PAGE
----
Forrest Jehlik is a research engineer at Argonne National Laboratory's Advanced Powertrain Research Facility. A former GM R&D engineer Jehlik conducts advanced vehicle research on plug-in hybrids and alternative fuel solutions and serves as technical lead on Argonne Lab's Green Racing Initiative which is closely associated with the ALMS and a variety of other forms of racing.

"Almost everybody has a smart phone these days and we change them every couple of years," Jehlik observed. "New stuff comes along and changes arrive so quickly today. Racing is competing against video game systems like Grand Turismo 5 that are just superb. That's the market today's youth are familiar with and that's our competition.

"There's nothing more exciting than racing but when you step back and take a look at some of the racing organizations a lot of them are very reluctant to accept new things. A lot of race cars for example still have carburetors! But the technology that we integrate and play with every day comes so fast and so quickly and the young people pick it up and love it and run with it.

© Courtesy of Regis Lefebure, Dyson Racing
"Racing has got to do the same thing. It has to stop being so reluctant to let the fuel injection guys come in and let the people who want to try different technology come in and let them run. The youth are going to be more attracted to that link to a car through today's technology rather than the old ways."

Jehlik believes motorsports down to the grassroots should be more accepting and encouraging of new tehcnology.

"I believe in the big road philosophy," Jehlik adds. "There are going to be F1-like boutique, specialised engines. There's space for that. But at the base of the pyramid the local guys and kids have to be able and motivated to come out on the weekend and race things they can afford. Let them work with labtops and calibrations so they can eke out that edge against each other. That gives it to them and makes it theirs.

"If you start with a strong base that makes the sport strong. But it seems to me that because of the politics in racing the base of that pyramid is rough in many places."

Scot Elkins is COO and technical director of the ALMS and IMSA. Elkins discussed the ALMS's struggle to attract a better field of prototypes to America's most open, technology-friendly form of racing.

"The primary thing that makes the ALMS unique is the rulebook allows different drivetrains, different engines and different fuels," Elkins said. "That's a big part of the ALMS and it feeds the manufacturer involvement which has always fed the sport over the years. The manufacturers participate in our series to prove their technology and go back to the 'Win on Sunday, sell on Monday' type of approach that racing has always been about.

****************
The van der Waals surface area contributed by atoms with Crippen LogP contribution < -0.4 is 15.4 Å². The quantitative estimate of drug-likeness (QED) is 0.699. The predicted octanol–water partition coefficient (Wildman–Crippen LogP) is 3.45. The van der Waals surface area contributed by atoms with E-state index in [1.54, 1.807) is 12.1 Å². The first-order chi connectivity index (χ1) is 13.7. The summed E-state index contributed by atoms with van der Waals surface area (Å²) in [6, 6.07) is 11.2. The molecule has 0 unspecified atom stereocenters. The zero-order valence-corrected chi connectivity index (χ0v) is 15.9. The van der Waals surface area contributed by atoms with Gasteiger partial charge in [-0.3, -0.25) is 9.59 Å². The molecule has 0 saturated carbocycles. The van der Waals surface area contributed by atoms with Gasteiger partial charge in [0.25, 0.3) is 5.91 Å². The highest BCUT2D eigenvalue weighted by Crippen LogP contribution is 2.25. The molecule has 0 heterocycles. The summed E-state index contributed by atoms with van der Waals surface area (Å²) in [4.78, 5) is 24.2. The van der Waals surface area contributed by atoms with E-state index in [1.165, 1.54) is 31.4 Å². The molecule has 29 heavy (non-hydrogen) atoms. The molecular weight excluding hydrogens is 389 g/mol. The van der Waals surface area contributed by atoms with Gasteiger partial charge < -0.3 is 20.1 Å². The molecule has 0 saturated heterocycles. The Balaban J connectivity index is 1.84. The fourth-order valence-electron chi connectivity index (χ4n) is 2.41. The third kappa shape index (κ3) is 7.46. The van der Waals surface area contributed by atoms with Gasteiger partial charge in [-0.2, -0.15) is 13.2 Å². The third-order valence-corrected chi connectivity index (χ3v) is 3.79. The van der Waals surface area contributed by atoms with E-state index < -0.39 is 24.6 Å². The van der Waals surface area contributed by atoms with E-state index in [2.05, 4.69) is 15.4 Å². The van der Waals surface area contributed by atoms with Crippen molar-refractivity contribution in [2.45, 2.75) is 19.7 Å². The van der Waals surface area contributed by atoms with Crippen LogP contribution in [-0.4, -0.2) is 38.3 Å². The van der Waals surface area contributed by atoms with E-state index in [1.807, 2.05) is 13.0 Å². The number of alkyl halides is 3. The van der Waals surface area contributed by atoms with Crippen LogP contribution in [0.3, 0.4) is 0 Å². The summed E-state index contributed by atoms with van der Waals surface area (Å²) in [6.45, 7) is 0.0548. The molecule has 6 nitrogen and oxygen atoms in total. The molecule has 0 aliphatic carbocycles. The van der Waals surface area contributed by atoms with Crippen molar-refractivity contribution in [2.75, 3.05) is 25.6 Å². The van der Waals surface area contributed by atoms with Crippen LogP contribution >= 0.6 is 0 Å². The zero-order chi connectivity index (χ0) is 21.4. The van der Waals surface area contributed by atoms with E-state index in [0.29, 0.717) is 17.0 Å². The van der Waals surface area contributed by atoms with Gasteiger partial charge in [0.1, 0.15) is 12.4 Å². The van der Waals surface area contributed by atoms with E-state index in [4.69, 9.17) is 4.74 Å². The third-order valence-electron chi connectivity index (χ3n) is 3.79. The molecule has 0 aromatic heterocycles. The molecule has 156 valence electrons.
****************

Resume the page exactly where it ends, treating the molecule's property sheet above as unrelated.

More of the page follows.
"If a rulebook allows for technology, it will come. But it also comes in phases and in terms of how the economy is working. Our GT fields have never been stonger. It's massive and incredibly tough and probably some of the best racing anywhere right now. But our prototype field is not as great as it used to be.

"Prototype cars are very expensive to develop," Elkins added. "Audi and Peugeot are the only guys in the LMP1 game at the top level. They're battling against each other but they are utilizing the battle to promote technology. Audi came to race in America to tell everyone in this country that a diesel doesn't have to be a loud, clanking, smokey car. Part of their sales strategy has been the process of telling everyone about the TDI concept."

But both Audi's and Porsche's prototypes have departed the ALMS and the new World Endurance Championship has embraced only Sebring's ALMS round and not included the Petit Le Mans at Road Atlanta.

"The World Endurance Championship has kicked us a little bit in taking away some of the manufacturer involvement," Elkins freely admits. "Now the manufacturers can race on different continents where they want to promote and sell their products. Everyone recognizes the growth possibilities in Asia whether it be China or India or elsewhere. Now there's an additional platform that is truly worldwide for manufacturers to participate in and I think the World Championship has hurt the regional championships like the ALMS. It's obviously taken prototype content from our series.

"The other part is that our economy is struggling. Back in 2004 I believe something like 17 million cars were sold in the United States. It's now down to about 11 million. As we all know, the economy has drastically changed.